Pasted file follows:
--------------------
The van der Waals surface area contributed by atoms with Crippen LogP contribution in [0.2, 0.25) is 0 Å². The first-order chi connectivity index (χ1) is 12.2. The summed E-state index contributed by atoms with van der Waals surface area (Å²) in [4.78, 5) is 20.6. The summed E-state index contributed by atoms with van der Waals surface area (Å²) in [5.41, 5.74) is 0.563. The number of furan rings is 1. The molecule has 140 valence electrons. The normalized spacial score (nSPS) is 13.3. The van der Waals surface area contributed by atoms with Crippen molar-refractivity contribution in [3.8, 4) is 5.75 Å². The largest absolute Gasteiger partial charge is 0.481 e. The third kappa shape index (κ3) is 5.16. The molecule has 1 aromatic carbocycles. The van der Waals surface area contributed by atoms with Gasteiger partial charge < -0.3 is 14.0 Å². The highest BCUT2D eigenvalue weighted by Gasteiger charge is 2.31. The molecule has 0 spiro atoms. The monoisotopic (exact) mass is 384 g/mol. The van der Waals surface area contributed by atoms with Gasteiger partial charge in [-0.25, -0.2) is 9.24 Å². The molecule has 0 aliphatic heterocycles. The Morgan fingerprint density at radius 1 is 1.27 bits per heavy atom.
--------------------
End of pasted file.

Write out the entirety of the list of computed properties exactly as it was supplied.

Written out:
The van der Waals surface area contributed by atoms with Crippen LogP contribution in [0.2, 0.25) is 0 Å². The first-order chi connectivity index (χ1) is 12.2. The summed E-state index contributed by atoms with van der Waals surface area (Å²) in [4.78, 5) is 20.6. The summed E-state index contributed by atoms with van der Waals surface area (Å²) in [5.41, 5.74) is 0.563. The number of furan rings is 1. The molecule has 140 valence electrons. The normalized spacial score (nSPS) is 13.3. The van der Waals surface area contributed by atoms with Crippen molar-refractivity contribution in [3.8, 4) is 5.75 Å². The largest absolute Gasteiger partial charge is 0.481 e. The third kappa shape index (κ3) is 5.16. The molecule has 1 aromatic carbocycles. The van der Waals surface area contributed by atoms with Gasteiger partial charge < -0.3 is 14.0 Å². The highest BCUT2D eigenvalue weighted by Gasteiger charge is 2.31. The molecule has 0 spiro atoms. The monoisotopic (exact) mass is 384 g/mol. The van der Waals surface area contributed by atoms with Gasteiger partial charge in [-0.25, -0.2) is 9.24 Å². The molecule has 0 aliphatic heterocycles. The Morgan fingerprint density at radius 1 is 1.27 bits per heavy atom.